My life for the next nine years was to be altered by a call out of nowhere from a number I didn't recognize on my phone. It was early 2005, and I was rolling through an aisle at one of my neighborhood grocers.
"Walter, it's Brian Boyle."
A voice I hadn't heard in five years, or was it seven? We knew each other from my freelance days at the Metro Times (where Brian directed marketing) and from Cafe Zuppa in Hamtramck, where I would see the Boyle brothers (Brian and Jim Boyle) weekly over bowls of soup and hunks of bread.
He was telling me about a new all digital Detroit magazine he and some partners were launching. Some strong Detroit talent was on board, he said. Evidently he wanted me to join the team. "Yeah, man," I said. "Count me in." Then I went back to shopping, not sure of the concept, the name, the timetable for publishing the first issue. I knew almost nothing but I was in all the same.
A few months later we met at Jacoby's downtown. An all-star crew of writers, photographers and other media people were there. I ordered the schnitzel and a beer and began to feel good about this fledgling project: Model D. Model D. Model D
. I couldn't think of a better or more winning brand for a web-based Detroit media startup (personal note: to be honest, the way we use (and often overuse) jargon like "brand," "winning" and "startup" as part of the journalistic lexicon today was largely nonexistent in '05).
Some of my future collaborators and comrades who shaped the editorial direction of this publication were there. And it is to them: Lisa Collins, Clare Pfeiffer, Chris Handyside, Dave Krieger, Jennifer Andrews and others (that I regretfully fail to remember) that I dedicate this last piece as managing editor of Model D.
I raise a glass to all of you, perhaps now forgotten or unknown to current readers, the professional editorial foundation upon which everything good about this company was built. That means 22 weekly or biweekly Issue Media Group publications across the continent and several other custom pubs, all spawned by the creative talent assembled in that downtown Detroit dining room in spring 2005.
I raise another glass to Brian Boyle and Paul Schutt, group publishers of this Detroit-based digital goliath, the mother of their invention.
Yes, this is my exit party and I will get sharply sentimental if I want to.
After nearly nine years under a bunch of titles (FilterD founding editor, editor at large, IMG editorial handyman, Michigan executive editor and managing editor of Model D, the latter since September 2010 when I took over from Clare Pfeiffer), I am off to chase after new adventures. I will write, something every respectable and reasonably talented editor shackled to a computer screen for too long must do; some of it for Model D, a bit more for the Urban Innovation Exchange, still more for editors and publishers I am yet to meet.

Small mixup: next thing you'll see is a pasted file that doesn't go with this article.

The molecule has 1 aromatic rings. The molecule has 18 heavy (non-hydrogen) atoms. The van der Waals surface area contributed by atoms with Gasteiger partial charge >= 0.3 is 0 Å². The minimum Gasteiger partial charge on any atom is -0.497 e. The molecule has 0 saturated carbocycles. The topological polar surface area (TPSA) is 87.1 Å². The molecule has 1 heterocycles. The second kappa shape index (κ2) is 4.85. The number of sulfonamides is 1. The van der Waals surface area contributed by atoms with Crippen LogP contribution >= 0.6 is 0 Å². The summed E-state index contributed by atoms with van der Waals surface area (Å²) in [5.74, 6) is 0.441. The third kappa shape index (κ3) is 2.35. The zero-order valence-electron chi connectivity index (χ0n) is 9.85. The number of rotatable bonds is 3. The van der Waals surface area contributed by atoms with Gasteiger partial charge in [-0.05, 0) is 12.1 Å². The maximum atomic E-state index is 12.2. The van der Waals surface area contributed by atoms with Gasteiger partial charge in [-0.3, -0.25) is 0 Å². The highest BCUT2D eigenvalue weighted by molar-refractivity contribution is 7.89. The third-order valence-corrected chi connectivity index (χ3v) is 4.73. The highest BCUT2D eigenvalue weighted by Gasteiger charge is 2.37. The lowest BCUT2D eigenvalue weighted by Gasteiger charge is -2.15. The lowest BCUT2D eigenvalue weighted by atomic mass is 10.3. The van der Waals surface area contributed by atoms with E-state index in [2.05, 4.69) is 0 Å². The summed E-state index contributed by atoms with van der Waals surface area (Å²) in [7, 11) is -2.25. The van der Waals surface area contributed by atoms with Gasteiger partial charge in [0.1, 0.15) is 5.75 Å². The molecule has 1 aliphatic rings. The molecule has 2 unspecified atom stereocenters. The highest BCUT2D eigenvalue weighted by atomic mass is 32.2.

I have other outside writing and consulting projects that will intersect with Model D, including work I'm doing for a group from Berlin organizing a conference in Detroit
that will bring German art/music/culture entrepreneurs together with likeminded Detroit people. Beyond the conference happening in May, there are plans for longterm engagement between creative communities in the two cities. Exciting and important work to say the least. Stay tuned in for updates from Detroit and Berlin in the coming weeks.
I am also keenly interested in working with my friend Carleton Gholz and the Detroit Sound Conservancy
on its future documentary projects.
Both of these groups are dedicated to a mission close to my heart and soul: telling stories, unearthing history, establishing legacies, archiving and documenting Detroit music.
Model D will be in excellent hands with my friend and colleague Matthew Lewis. We have trained hard for the past month. He's ready to steer the ship and will formally introduce himself as managing editor in next week's issue. Best wishes to you, Matt.
You will see me around, probably more than you have for the past few years. Some of you might regard this as a good thing. Come see me play records. Read the stuff I write, come check out the public stuff I promote and produce. Follow me @nospectacle
for where and when.
I'm ready to make this a summer of love, just you all and me. See you out there.
Walter Wasacz thought he'd grown out of his romantic nature a long time ago. Alas, it is alive and well, perhaps rekindled by the prospects of new adventures at home and abroad. We'll see him where the action is, no doubt.
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